Steve refreshing himself in the River of Life.

But let’s look to the mountains, to the sea and the beach.

“And the distance with its allure
Shone into the mountainscape.”
(Hölderlin, Heidelberg)

“We took off at sunset, on a line toward the mountains of Saskatchewan, for Kit a magical land beyond the reach of the law. The mountains, Kit’s beloved mountains, have a special place in the cinematic mythology.

With this director, it is first of all in that mythology we must think (of course, the magical aura of the mountains goes far beyond cinema and far way back the XX century), one made of a hundred films like High Sierra. “I could’ve held off an army if I could’ve gotten behind a rock in the mountains”, says Kit when he is arrested.

Walsh made a film called Saskatchewan. Probably Holly’s words should be deciphered as the mountains of Raoul Walsh...

The Badlands landscape is not a “natural” landscape, it is a cinematic one. The shore of eternity is a montage of several particularly evocative elements of that landscape.
Not much more to tell about the beach itself. The shore where cinema’s waves gently break, leaving Aphrodite’s foam, is capable of evoking an enormous number of films, but Death in Venice seems important to underline for the reasons already mentioned in The Imaginary Family of Terrence Malick.

Professor von Achenbach?

I have also already discussed Steve’s waves and seagulls, images of the imagination’s freedom and evil, Hitchcock’s evil. But I cannot help remembering you now one of the most extraordinary associations that Malick produced between Mother and the sea. In The New World, when Smith ends in the hands of the Indian women in great erotic ecstasy, Malick shows us the sails of the ship unfolding. This marvelous moment can be associated with a shot of Jack’s beautiful neighbor walking with her arms open wide (before he sneaks into her house) bathed in the sound of the waves. Like she was the boat itself. The greatest reserve of the imagination.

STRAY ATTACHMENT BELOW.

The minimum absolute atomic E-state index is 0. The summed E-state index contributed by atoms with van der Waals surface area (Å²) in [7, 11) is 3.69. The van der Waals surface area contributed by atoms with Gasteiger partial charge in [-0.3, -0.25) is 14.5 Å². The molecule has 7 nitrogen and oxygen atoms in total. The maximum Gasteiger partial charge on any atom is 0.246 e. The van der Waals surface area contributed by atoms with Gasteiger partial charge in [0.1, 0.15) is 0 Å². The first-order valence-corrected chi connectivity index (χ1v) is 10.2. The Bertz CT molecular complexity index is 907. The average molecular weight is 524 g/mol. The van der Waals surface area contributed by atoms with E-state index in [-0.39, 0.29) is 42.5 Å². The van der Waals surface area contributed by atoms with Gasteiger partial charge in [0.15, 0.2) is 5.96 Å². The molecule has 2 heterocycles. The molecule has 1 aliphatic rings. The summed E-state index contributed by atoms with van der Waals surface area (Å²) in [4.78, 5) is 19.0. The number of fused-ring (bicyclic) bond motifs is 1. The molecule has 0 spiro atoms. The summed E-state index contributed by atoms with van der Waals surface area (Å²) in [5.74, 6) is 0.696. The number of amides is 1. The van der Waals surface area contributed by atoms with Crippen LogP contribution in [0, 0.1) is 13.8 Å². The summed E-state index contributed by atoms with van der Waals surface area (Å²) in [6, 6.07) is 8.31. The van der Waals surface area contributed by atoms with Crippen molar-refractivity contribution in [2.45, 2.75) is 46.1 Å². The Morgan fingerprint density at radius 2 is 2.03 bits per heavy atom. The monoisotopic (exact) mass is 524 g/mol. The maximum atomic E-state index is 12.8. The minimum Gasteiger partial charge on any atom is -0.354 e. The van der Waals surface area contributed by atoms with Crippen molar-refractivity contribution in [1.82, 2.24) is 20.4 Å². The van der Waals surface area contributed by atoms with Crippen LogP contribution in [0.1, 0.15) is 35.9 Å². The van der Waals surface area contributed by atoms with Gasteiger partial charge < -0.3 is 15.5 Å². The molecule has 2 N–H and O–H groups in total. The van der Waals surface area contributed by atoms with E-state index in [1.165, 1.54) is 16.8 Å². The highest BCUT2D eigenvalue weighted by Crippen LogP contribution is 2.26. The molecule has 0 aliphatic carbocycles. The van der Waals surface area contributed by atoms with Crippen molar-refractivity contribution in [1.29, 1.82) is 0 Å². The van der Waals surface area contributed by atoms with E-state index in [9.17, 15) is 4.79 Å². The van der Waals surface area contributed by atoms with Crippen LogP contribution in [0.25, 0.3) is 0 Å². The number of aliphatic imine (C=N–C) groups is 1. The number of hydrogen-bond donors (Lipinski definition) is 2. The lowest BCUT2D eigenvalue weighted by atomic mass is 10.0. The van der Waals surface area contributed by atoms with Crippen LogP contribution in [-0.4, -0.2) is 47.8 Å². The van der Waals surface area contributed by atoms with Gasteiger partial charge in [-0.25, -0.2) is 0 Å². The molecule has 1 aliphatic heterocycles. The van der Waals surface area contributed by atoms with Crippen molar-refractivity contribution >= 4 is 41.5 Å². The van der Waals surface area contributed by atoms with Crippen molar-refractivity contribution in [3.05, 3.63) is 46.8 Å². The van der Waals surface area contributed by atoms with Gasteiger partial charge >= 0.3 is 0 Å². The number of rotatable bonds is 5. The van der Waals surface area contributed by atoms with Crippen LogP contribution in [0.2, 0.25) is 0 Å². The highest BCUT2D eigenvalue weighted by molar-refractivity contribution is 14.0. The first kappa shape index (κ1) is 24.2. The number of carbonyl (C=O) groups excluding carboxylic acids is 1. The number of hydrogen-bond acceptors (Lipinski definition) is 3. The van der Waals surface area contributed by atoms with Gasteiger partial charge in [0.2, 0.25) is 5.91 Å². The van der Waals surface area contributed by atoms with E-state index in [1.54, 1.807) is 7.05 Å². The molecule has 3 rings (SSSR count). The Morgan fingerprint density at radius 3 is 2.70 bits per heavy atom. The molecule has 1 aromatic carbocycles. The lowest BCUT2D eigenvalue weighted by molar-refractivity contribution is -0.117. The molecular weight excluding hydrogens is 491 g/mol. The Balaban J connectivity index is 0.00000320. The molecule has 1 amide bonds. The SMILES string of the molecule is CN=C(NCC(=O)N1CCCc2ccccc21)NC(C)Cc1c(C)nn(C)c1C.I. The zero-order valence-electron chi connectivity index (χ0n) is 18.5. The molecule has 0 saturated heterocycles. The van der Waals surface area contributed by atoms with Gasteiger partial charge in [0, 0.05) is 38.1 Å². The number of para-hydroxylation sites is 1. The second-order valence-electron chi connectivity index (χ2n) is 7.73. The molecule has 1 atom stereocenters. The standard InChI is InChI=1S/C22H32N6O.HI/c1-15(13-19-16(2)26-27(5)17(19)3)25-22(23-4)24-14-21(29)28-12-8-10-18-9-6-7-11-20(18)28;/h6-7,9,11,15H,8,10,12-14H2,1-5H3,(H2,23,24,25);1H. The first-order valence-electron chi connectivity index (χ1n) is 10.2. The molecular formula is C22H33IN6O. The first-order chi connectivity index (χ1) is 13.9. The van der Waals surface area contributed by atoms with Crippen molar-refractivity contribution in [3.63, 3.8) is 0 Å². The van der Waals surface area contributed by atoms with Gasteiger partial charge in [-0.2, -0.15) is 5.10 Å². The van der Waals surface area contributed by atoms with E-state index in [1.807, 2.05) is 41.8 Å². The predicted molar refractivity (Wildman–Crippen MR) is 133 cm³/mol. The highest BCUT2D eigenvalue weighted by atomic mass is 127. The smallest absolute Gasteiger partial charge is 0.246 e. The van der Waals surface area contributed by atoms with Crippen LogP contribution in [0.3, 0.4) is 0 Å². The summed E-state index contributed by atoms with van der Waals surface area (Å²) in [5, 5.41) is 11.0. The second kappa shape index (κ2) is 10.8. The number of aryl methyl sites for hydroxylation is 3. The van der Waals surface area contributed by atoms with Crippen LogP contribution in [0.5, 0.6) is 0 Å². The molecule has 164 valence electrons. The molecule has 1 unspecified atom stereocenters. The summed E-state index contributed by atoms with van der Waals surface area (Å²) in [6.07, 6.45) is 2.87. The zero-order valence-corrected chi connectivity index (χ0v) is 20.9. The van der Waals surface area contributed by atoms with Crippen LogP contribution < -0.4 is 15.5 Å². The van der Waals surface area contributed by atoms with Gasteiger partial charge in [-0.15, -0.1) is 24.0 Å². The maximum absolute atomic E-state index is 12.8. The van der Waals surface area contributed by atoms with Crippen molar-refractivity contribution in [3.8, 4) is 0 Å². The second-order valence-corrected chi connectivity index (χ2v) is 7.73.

As my review concluded, the beach does not by chance resemble The Thin Red Line’s last shot (with the little “tree”): with The Tree of Life, Malick finally wan the war. What this war was for? Penn answered that question in Guadalcanal: Property, the whole fucking thing is about property.” Only one thing a man can do. Find something that’s his. Make an island for himself.” That is why he killed Holly’s dads in a big Oedipean parody. That is why he is a vampire. Like I wrote, the image of Penn’s shadow is a reference to Nosferatu. He wants to contaminate, to take possession of the land of cinema whose inhabitants get together by the sea.
The beach is designated as the “shore of eternity” in the script. Like to anything exclusively obtained from its reading, I didn’t grant this expression excessive importance, even more because it is variable in meaning and common. Nonetheless, I ask myself: would the idea of eternity have any importance to understand this beach? Well, at least in the measure that this film (this long film in five parts) is the story of itself, it is eternal. It is always making itself and beginning again.

The pavilion, with the windy curtains is an evocation of Days of Heaven. The curtains evoke Fellini’s and, qui ça, Visconti’s veils.

Remember that shot so close to the curtains of the pavilion?

But the Days of Heaven pavilion is something besides Fellini… What is the most famous garden pavilion in the history of cinema? Easy, it is Nicholas Ray’s pavilion, the one by the pool of the abandoned house of Rebel Without a Cause, the most poetic heterotopia that the American cinema left us. Our rebel can be such a sentimental guy: “Ill kiss your ass if he dont look like James Dean.” (Badlands)